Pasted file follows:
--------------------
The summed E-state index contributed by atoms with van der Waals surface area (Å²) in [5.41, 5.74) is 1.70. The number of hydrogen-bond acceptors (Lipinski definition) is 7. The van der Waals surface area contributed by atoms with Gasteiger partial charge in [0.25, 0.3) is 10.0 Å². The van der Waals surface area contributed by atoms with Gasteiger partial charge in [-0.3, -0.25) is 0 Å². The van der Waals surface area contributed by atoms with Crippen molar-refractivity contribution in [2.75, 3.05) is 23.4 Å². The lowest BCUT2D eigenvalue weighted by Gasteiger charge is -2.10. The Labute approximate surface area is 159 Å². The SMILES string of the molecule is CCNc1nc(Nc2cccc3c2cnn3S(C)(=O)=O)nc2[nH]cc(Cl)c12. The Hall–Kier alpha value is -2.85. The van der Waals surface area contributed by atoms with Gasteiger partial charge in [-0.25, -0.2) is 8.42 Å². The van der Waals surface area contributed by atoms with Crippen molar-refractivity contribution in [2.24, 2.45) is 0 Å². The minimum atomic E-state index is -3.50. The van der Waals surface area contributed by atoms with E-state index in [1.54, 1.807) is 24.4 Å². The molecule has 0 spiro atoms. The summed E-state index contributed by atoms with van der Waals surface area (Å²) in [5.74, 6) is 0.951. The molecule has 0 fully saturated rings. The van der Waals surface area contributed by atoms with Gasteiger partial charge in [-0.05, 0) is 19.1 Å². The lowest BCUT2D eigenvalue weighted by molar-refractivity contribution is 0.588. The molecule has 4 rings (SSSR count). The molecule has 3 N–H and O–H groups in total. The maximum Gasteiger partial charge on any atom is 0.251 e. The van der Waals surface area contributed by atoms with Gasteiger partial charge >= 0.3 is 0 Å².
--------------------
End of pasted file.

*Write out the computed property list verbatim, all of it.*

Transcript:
The summed E-state index contributed by atoms with van der Waals surface area (Å²) in [5.41, 5.74) is 1.70. The number of hydrogen-bond acceptors (Lipinski definition) is 7. The van der Waals surface area contributed by atoms with Gasteiger partial charge in [0.25, 0.3) is 10.0 Å². The van der Waals surface area contributed by atoms with Gasteiger partial charge in [-0.3, -0.25) is 0 Å². The van der Waals surface area contributed by atoms with Crippen molar-refractivity contribution in [2.75, 3.05) is 23.4 Å². The lowest BCUT2D eigenvalue weighted by Gasteiger charge is -2.10. The Labute approximate surface area is 159 Å². The SMILES string of the molecule is CCNc1nc(Nc2cccc3c2cnn3S(C)(=O)=O)nc2[nH]cc(Cl)c12. The Hall–Kier alpha value is -2.85. The van der Waals surface area contributed by atoms with Gasteiger partial charge in [-0.25, -0.2) is 8.42 Å². The van der Waals surface area contributed by atoms with Crippen molar-refractivity contribution in [2.24, 2.45) is 0 Å². The minimum atomic E-state index is -3.50. The van der Waals surface area contributed by atoms with E-state index in [1.54, 1.807) is 24.4 Å². The molecule has 0 spiro atoms. The summed E-state index contributed by atoms with van der Waals surface area (Å²) in [5.74, 6) is 0.951. The molecule has 0 fully saturated rings. The van der Waals surface area contributed by atoms with Gasteiger partial charge in [-0.05, 0) is 19.1 Å². The lowest BCUT2D eigenvalue weighted by molar-refractivity contribution is 0.588. The molecule has 4 rings (SSSR count). The molecule has 3 N–H and O–H groups in total. The maximum Gasteiger partial charge on any atom is 0.251 e. The van der Waals surface area contributed by atoms with Gasteiger partial charge >= 0.3 is 0 Å².